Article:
Caen stone of the type originally used to build Canterbury Cathedral is to be used in conservation work there for the first time in 100 years.
Some Caen stone at Canterbury dates from Medieval times
The stone, from Plain de Caen in northern France, was brought to Kent by the Normans when they built their cathedral in the late 11th Century.
The present building boasts examples of Caen stonework from medieval times.
A shortage of supply at the end of the 19th Century forced stonemasons to use poorer quality stone from elsewhere.
"We are delighted to be bringing stone from the Plain de Caen back to the cathedral after a long absence," said Heather Newton, head of stonemasonry.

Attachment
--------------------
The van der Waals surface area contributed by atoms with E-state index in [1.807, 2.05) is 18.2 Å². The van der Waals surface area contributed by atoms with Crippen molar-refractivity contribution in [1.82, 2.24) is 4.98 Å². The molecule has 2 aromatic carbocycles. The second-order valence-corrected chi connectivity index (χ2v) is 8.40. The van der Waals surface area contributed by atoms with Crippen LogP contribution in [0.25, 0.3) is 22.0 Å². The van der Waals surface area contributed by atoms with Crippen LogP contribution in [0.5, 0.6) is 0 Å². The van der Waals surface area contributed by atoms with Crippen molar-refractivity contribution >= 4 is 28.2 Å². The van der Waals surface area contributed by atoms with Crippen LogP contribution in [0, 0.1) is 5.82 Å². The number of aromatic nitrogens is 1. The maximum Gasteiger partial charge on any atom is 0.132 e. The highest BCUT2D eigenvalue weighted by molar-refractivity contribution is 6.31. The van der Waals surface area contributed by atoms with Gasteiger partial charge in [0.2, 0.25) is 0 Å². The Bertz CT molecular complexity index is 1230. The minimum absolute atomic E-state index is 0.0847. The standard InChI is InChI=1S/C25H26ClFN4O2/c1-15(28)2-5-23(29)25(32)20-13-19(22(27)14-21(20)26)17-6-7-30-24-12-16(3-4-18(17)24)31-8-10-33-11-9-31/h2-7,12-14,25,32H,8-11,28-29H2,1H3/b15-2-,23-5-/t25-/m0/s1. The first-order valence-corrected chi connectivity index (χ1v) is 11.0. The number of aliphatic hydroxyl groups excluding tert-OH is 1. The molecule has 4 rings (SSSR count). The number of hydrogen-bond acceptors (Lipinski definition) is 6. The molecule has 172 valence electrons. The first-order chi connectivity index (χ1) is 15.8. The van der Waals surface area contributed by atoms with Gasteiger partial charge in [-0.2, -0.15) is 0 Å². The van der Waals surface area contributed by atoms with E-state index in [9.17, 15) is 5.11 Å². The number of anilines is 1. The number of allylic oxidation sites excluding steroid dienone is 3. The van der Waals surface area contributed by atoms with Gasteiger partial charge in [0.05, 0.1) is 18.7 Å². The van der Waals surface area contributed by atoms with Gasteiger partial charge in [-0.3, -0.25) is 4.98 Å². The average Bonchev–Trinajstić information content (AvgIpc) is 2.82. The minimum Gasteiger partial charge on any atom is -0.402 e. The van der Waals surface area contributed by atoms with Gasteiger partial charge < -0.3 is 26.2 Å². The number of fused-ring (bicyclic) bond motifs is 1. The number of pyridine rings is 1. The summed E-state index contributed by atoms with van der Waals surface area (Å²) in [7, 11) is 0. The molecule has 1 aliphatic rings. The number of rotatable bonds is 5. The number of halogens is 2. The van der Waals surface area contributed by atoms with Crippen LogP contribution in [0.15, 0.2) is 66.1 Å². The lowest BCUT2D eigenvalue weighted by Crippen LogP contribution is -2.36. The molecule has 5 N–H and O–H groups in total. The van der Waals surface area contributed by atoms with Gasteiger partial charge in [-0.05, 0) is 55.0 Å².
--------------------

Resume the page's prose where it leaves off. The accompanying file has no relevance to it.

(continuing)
"We have now sourced a good supply which is close in structure to the high quality stone used in medieval times.
"It will ensure an excellent match with much of the original stonework that remains within the cathedral."
Repairs to the cathedral, which the Normans began on the site of an earlier Saxon structure, are under way following the launch last year of a £50m global fundraising campaign.
Crumbling stonework and a leaking roof meant parts of the structure would otherwise have to be closed to the public.
The Caen stone, which is said to be long-lasting, a beautiful colour and easy to work with, will be used on the work starting on the Corona at the east end of the cathedral.
Members of the public are being invited to sponsor individual stones or lead roof tiles as part of the fundraising drive.